David de Gea: 8
Let's talk about that save, shall we? In particular, let's talk about David de Gea's left hand, which shoots up and to the left as he advances towards the ball. That's ... odd, right? Odd enough that, unless De Gea's developing some kind of weird nervous tic, it must have been deliberate. Does it perhaps make that side of the goal look, to the attacker, less appealing than the other side? Does it then make it more likely that the shot will go to that other side, giving De Gea the advantage of knowing what's about to happen and so a crucial split second extra time to make the dive? If he meant it, it worked; if he didn't mean it, then guessing did. Top save, either way.
Obviously Chelsea scored from the resulting corner, because being a goalkeeper sucks.
Given a yellow card after 12 minutes for pulling Eden Hazard back by both shoulders, the whole world knew what was coming next. Rafael's stupid first booking was in the bank; his stupid second booking was only a matter of time. That he didn't get sent off is, in its own way, far more impressive than any of the decent defending and enthusiastic overlapping that followed. We knew he could do all that stuff. We didn't know that he could avoid being a complete buffoon.
Incidentally, Rafael was marking Didier Drogba at the corner because Chelsea have loads of really tall players — John Terry, Branislav Ivanovic, Gary Cahill, Didier Drogba and even Nemanja Matic — and United don't. Chris Smalling can't mark everybody.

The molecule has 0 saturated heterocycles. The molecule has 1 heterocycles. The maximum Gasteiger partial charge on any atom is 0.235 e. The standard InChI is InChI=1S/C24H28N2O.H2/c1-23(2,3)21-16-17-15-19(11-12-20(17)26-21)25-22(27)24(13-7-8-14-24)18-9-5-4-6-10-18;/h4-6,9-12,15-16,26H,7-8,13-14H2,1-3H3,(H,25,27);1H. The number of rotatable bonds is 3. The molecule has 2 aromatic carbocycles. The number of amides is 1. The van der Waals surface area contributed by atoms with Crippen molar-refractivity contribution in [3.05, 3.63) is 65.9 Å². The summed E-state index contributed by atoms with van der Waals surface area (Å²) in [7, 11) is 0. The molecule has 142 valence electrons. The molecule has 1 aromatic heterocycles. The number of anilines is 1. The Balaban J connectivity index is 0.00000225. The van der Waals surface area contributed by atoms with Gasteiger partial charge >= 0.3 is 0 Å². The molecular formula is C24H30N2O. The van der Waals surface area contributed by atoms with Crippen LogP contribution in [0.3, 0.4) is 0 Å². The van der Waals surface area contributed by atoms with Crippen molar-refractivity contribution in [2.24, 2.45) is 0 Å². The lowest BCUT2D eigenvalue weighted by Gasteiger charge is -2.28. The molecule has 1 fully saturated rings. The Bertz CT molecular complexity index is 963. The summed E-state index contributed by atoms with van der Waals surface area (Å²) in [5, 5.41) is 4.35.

Chris Smalling: 7
Speaking of whom, this was Chris Smalling's best game in a United shirt for a very, very long time. Though he started a little shakily — and could have conceded a penalty after choke-slamming Ivanovic to the ground — he grew into the game, and while the absence of Diego Costa came as a blessing, by the end of the game he was playing with poise an assurance. Significantly more reliable than his partner, Smalling even managed to look, at times, like a footballer, moving the ball across the backline with some measure of reliability. With Phil Jones once again injured and out for an unspecified length of time, Smalling will have the opportunity to build on this performance over the next few weeks. For everybody's sake, he needs to.
Marcos Rojo: 5
Not least for Marcos Rojo's sake. Physically, Rojo is everything a centre-back should be: tall and strong, lithe and quick. He also seems to be pretty good at football into the bargain. But against West Bromwich Albion last Monday night and against Chelsea yesterday, he's looked worryingly vulnerable to a sudden brainfade, displaying a fine collection of misjudged headers and sliced clearances. Fortunately, Chelsea were unable to capitalise, but Sergio Aguero is coming up next.
Luke Shaw: 7
Tidy enough at the back, encouraging going forward, this was Shaw's best United performance so far. His link up work with Adnan Januzaj during the first half suggests that he's a full-back who prefers to play with an out-and-out winger ahead of him
Daley Blind: 6